Species Details

Phalaenophana pyramusalis

University of Alberta E.H. Strickland Entomological Museum Read more about this collection »

Common NameDark-banded Owlet SeasonalityAdults are on the wing in June and July. IdentificationA small (2.1-2.5 cm. wingspan) delicate pale tan or grey-brown moth. The forewings are crossed by several poorly defined bands, with the subterminal widest and darkest. The upper half of the outer margin of the forewings is slightly excavated, and the apex comes to a small point as a result. The orbicular is indicated by a few dark scales. The reniform is a small dark dot, with a second similar dot mirroring it just below. The hindwings are slightly paler with indistinct bands. Both fore and hindwings have a thin, dark terminal line. Both sexes are similar, but the male antennae have sparse long bristles while the females are simple. The two small dots at the reniform are the best identification mark. This moth superficially looks more like a small geometrid than a noctuid.

Scientific Name Phalaenophana pyramusalis Common Name Dark-banded Owlet Habitat Damp wooded areas. Seasonality Adults are on the wing in June and July. Identification
A small (2.1-2.5 cm. wingspan) delicate pale tan or grey-brown moth. The forewings are crossed by several poorly defined bands, with the subterminal widest and darkest. The upper half of the outer margin of the…
A small (2.1-2.5 cm. wingspan) delicate pale tan or grey-brown moth. The forewings are crossed by several poorly defined bands, with the subterminal widest and darkest. The upper half of the outer margin of the forewings is slightly excavated, and the apex comes to a small point as a result. The orbicular is indicated by a few dark scales. The reniform is a small dark dot, with a second similar dot mirroring it just below. The hindwings are slightly paler with indistinct bands. Both fore and hindwings have a thin, dark terminal line. Both sexes are similar, but the male antennae have sparse long bristles while the females are simple. The two small dots at the reniform are the best identification mark. This moth superficially looks more like a small geometrid than a noctuid.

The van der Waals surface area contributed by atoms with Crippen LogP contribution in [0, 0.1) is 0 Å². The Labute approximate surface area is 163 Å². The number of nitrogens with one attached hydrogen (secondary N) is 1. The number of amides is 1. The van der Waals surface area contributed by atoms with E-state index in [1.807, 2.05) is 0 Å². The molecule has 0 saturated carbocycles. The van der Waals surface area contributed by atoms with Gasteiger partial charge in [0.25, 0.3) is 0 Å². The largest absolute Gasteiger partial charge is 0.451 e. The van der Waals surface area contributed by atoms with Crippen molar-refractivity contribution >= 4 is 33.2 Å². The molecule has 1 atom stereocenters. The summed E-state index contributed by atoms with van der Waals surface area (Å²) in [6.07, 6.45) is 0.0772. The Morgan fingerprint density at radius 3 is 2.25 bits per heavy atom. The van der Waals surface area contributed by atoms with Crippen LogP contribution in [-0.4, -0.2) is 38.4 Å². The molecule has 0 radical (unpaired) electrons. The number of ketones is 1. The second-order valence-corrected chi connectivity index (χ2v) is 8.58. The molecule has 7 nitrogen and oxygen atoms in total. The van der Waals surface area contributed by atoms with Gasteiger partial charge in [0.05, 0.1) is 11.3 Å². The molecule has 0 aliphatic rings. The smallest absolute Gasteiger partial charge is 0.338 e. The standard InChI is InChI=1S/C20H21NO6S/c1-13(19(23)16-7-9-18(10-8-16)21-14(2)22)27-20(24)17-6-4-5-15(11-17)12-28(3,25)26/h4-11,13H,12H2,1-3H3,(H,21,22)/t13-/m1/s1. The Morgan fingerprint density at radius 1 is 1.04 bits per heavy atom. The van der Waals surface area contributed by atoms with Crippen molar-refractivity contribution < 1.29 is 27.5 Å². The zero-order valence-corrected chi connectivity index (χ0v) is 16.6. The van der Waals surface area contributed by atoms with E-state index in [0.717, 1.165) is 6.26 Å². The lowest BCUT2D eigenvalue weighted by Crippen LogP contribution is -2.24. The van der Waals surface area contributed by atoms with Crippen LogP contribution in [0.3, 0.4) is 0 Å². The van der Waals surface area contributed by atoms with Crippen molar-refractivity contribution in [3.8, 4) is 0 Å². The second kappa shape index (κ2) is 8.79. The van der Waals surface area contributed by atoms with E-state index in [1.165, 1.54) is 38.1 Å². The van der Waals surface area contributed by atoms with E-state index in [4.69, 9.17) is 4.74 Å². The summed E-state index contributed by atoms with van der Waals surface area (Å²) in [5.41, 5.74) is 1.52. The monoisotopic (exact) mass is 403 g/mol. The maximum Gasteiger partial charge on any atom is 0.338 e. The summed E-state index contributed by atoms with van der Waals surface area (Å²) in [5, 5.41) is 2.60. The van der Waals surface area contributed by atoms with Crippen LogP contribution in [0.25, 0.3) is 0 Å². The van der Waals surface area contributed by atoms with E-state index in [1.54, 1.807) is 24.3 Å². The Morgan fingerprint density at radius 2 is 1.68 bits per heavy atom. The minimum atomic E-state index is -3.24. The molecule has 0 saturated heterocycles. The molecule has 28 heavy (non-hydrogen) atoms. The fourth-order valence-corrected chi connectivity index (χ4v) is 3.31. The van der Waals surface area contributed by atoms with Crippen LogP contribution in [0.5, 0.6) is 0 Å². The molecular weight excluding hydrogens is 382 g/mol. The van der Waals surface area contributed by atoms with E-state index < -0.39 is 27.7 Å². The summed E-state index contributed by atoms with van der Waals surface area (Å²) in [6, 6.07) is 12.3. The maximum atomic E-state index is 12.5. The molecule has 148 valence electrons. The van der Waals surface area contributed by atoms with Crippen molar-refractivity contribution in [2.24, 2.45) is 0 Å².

Life History Little information available. The adults are nocturnal and come to light. Conservation No obvious concerns. Diet Info The larvae are reported to feed on wilted or dead leaves, and on leaves black with decay. Range Eastern North America, west across Canada to central Saskatchewan and central Alberta. In Alberta it has been collected along the southern part of the Boreal forest, west to Edmonton.

Citation

Page Citation for Phalaenophana pyramusalis

Page Citation

"Phalaenophana pyramusalis, University of Alberta E.H. Strickland Entomological Museum." University of Alberta Museums Search Site, https://search.museums.ualberta.ca/g/2-661. Accessed 16 Oct. 2021.

Taxonomic Hierarchy

Kingdom Animalia Phylum Arthropoda Class Hexapoda Subclass Insecta Order Lepidoptera Suborder Ditrysia Superfamily Noctuoidea Family Noctuidae Subfamily Herminiinae Genus Phalaenophana Species Phalaenophana pyramusalis
This hierarchy is created from our museum records, it may not always accurately reflect modern taxonomies.

Taxonomic Hierarchy for University of Alberta E.H. Strickland Entomological Museum